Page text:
Problem by changing the rootshell

Ishildur

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Hello
I've been trying to change the rootshell by adjusting the file /etc/passwd as following:

root:*:0:0:Charilie &:/root:/bin/csh

to

root:*:0:0:Charilie &:/root:/bin/sh

The problem is, that after rebooting, i'm still working with cshell:

echo $SHELL : /bin/csh

Has anyone an idea why?

Dear greetings from a absolut newbee ;-)
 

anomie

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Or: # chpass -s /bin/sh

This is fine. Do not change root's shell to something that is not part of the base system, though.
 

mjguzik

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That's not a big problem. In case of broken root's shell one can log in as toor and fix things. Just be sure to set some password for that user. :>
 

Mel_Flynn

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mjguzik said:
That's not a big problem. In case of broken root's shell one can log in as toor and fix things. Just be sure to set some password for that user. :>
err, nextboot "-s" -k kernel && shutdown -r now?
No need to give toor login access. For some things you it's good to make a trip to that colo that's miles away, just to remind yourself how stupid you were...
 

vivek

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Mel_Flynn said:
err, nextboot "-s" -k kernel && shutdown -r now?
No need to give toor login access. For some things you it's good to make a trip to that colo that's miles away, just to remind yourself how stupid you were...
heh ... Mel you nailed it correctly.
 

mjguzik

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But this requires access either physical or over kvm, while broken 3rd party shell (assuming that the basesystem works) can be fixed over the network after logging in as toor.

In case you are able to write these commands that 3rd party shell probably works anyway (as you're using it). At least you can run e.g. /rescue/tcsh (in worst case) and proceed, no reason to go to single mode. Or maybe I'm missing something, I'm not sure if we are talking about the same issue.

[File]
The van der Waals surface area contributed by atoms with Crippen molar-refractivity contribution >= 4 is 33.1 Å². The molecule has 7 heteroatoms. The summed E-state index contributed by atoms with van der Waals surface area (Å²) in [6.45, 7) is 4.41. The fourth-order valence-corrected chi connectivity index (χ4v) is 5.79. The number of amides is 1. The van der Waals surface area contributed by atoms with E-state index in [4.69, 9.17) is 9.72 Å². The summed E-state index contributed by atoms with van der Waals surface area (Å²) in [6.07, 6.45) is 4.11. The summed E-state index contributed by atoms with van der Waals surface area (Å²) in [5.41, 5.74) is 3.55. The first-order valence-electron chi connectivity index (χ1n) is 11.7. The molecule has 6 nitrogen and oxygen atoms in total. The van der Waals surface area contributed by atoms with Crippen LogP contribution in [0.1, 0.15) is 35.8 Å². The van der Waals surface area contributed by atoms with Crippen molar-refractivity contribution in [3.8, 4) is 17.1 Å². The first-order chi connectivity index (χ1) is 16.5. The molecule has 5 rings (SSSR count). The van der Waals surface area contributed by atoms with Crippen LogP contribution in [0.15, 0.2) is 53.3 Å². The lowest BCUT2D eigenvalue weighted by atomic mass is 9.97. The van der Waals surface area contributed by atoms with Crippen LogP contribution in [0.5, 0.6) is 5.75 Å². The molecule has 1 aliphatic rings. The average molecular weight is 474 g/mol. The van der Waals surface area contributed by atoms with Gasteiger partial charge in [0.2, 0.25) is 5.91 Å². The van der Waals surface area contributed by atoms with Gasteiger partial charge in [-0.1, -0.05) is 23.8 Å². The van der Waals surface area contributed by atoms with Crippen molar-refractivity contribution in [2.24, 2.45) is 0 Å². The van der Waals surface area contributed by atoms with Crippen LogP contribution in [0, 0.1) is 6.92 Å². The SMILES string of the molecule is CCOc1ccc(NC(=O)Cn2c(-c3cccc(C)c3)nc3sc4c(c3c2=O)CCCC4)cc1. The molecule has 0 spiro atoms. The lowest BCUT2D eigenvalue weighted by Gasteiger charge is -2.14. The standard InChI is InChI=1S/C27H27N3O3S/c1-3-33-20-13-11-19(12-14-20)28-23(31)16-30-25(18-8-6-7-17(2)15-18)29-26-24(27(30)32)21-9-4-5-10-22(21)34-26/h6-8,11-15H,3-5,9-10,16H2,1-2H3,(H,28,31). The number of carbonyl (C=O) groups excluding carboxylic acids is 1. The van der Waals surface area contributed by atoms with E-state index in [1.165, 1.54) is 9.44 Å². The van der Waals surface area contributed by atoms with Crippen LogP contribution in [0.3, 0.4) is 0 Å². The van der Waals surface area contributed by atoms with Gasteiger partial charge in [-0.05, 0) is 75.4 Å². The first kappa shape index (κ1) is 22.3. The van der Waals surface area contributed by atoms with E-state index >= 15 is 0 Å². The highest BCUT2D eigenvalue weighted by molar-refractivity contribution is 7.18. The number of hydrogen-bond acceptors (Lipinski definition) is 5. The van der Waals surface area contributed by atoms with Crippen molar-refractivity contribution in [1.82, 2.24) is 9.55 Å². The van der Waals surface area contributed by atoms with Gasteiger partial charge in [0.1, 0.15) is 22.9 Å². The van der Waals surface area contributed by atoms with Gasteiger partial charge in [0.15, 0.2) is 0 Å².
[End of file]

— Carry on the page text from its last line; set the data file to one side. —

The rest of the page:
SirDice

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Do NOT edit /etc/passwd directly. Either use vipw, pw or chsh commands to change parameters.

If you edit /etc/passwd directly some day you will end up with a nuked /etc/passwd and not being able to log on.
 

Mel_Flynn

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mjguzik said:
But this requires access either physical or over kvm, while broken 3rd party shell (assuming that the basesystem works) can be fixed over the network after logging in as toor.
When updating shells, have a working second root login.
Verify that it works, before logging out.
Pray to the God of Uninterrupted Connections.

In case you are able to write these commands that 3rd party shell probably works anyway (as you're using it).
See above, or:
Code:
$ sudo pw showuser root
root:*:0:0::0:0:Charlie &:/root:/bin/csh

$ sudo id
uid=0(root) gid=0(wheel) groups=0(wheel),5(operator)

$ ls -al /bin/csh
ls: /bin/csh: No such file or directory
 

mjguzik

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1) If you're paranoid change toor's shell to /rescue/tcsh. Verify that you can log in as toor.
2) If you're paranoid change root's shell using toor's account. Log in as root. (I don't change root's shell everyday, so it's acceptable for me.)
3) After performing ports/system update, check root's/toor's (respectively)
ability to log in.
4) At any point of time tell the God of Uninterrupted Connections that you'll pray no more.

With root + toor combination you have two shells, and with root + normal user combination you probably have one, but let's say two anyway. So I don't see how not using 3rd party shell is safer (given steps written above).
 

MG

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anomie said:
Or: # chpass -s /bin/sh

This is fine. Do not change root's shell to something that is not part of the base system, though.
Why not? I use bash for years and have no problems with it. Just don't forget its in /usr/local/bin instead of /usr/bin. You can even use your own script or binary as a login shell.

I prefer to give root the "nologin" shell and always su - to root from another user.
 

danger@

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when your system breaks (e.g. /usr/ won't be available), you will not be able to log in...